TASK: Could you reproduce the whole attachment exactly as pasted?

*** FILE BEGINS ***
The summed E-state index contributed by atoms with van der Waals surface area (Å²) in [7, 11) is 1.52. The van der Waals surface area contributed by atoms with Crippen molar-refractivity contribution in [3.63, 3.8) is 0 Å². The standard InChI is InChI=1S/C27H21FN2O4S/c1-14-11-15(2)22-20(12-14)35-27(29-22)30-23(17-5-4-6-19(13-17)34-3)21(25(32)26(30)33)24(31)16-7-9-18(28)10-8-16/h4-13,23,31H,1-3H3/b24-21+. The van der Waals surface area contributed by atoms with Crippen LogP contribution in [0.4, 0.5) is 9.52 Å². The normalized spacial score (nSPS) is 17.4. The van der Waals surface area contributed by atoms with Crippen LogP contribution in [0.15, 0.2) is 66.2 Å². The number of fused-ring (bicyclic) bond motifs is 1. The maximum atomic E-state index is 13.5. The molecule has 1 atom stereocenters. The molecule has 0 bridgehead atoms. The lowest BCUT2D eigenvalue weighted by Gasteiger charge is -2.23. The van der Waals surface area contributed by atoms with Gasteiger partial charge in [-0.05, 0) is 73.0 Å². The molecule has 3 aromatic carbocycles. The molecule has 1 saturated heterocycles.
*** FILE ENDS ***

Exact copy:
The summed E-state index contributed by atoms with van der Waals surface area (Å²) in [7, 11) is 1.52. The van der Waals surface area contributed by atoms with Crippen molar-refractivity contribution in [3.63, 3.8) is 0 Å². The standard InChI is InChI=1S/C27H21FN2O4S/c1-14-11-15(2)22-20(12-14)35-27(29-22)30-23(17-5-4-6-19(13-17)34-3)21(25(32)26(30)33)24(31)16-7-9-18(28)10-8-16/h4-13,23,31H,1-3H3/b24-21+. The van der Waals surface area contributed by atoms with Crippen LogP contribution in [0.4, 0.5) is 9.52 Å². The normalized spacial score (nSPS) is 17.4. The van der Waals surface area contributed by atoms with Crippen LogP contribution in [0.15, 0.2) is 66.2 Å². The number of fused-ring (bicyclic) bond motifs is 1. The maximum atomic E-state index is 13.5. The molecule has 1 atom stereocenters. The molecule has 0 bridgehead atoms. The lowest BCUT2D eigenvalue weighted by Gasteiger charge is -2.23. The van der Waals surface area contributed by atoms with Gasteiger partial charge in [-0.05, 0) is 73.0 Å². The molecule has 3 aromatic carbocycles. The molecule has 1 saturated heterocycles.